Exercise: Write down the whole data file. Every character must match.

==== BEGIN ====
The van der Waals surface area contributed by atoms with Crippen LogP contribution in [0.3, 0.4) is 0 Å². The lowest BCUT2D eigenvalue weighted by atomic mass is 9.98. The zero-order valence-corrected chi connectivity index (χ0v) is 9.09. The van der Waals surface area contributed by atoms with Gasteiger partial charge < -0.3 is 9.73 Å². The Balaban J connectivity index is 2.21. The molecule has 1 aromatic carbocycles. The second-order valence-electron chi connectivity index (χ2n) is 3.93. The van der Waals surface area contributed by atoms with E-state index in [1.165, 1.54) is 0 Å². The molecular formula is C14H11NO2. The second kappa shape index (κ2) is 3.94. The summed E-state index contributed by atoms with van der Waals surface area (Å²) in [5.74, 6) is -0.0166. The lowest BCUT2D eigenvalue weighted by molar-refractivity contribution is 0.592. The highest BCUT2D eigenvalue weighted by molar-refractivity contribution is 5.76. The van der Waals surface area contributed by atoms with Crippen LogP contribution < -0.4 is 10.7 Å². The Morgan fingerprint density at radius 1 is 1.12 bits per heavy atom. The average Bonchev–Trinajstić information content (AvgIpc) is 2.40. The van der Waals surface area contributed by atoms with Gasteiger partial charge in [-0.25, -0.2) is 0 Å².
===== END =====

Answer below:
The van der Waals surface area contributed by atoms with Crippen LogP contribution in [0.3, 0.4) is 0 Å². The lowest BCUT2D eigenvalue weighted by atomic mass is 9.98. The zero-order valence-corrected chi connectivity index (χ0v) is 9.09. The van der Waals surface area contributed by atoms with Gasteiger partial charge < -0.3 is 9.73 Å². The Balaban J connectivity index is 2.21. The molecule has 1 aromatic carbocycles. The second-order valence-electron chi connectivity index (χ2n) is 3.93. The van der Waals surface area contributed by atoms with E-state index in [1.165, 1.54) is 0 Å². The molecular formula is C14H11NO2. The second kappa shape index (κ2) is 3.94. The summed E-state index contributed by atoms with van der Waals surface area (Å²) in [5.74, 6) is -0.0166. The lowest BCUT2D eigenvalue weighted by molar-refractivity contribution is 0.592. The highest BCUT2D eigenvalue weighted by molar-refractivity contribution is 5.76. The van der Waals surface area contributed by atoms with Crippen LogP contribution < -0.4 is 10.7 Å². The Morgan fingerprint density at radius 1 is 1.12 bits per heavy atom. The average Bonchev–Trinajstić information content (AvgIpc) is 2.40. The van der Waals surface area contributed by atoms with Gasteiger partial charge in [-0.25, -0.2) is 0 Å².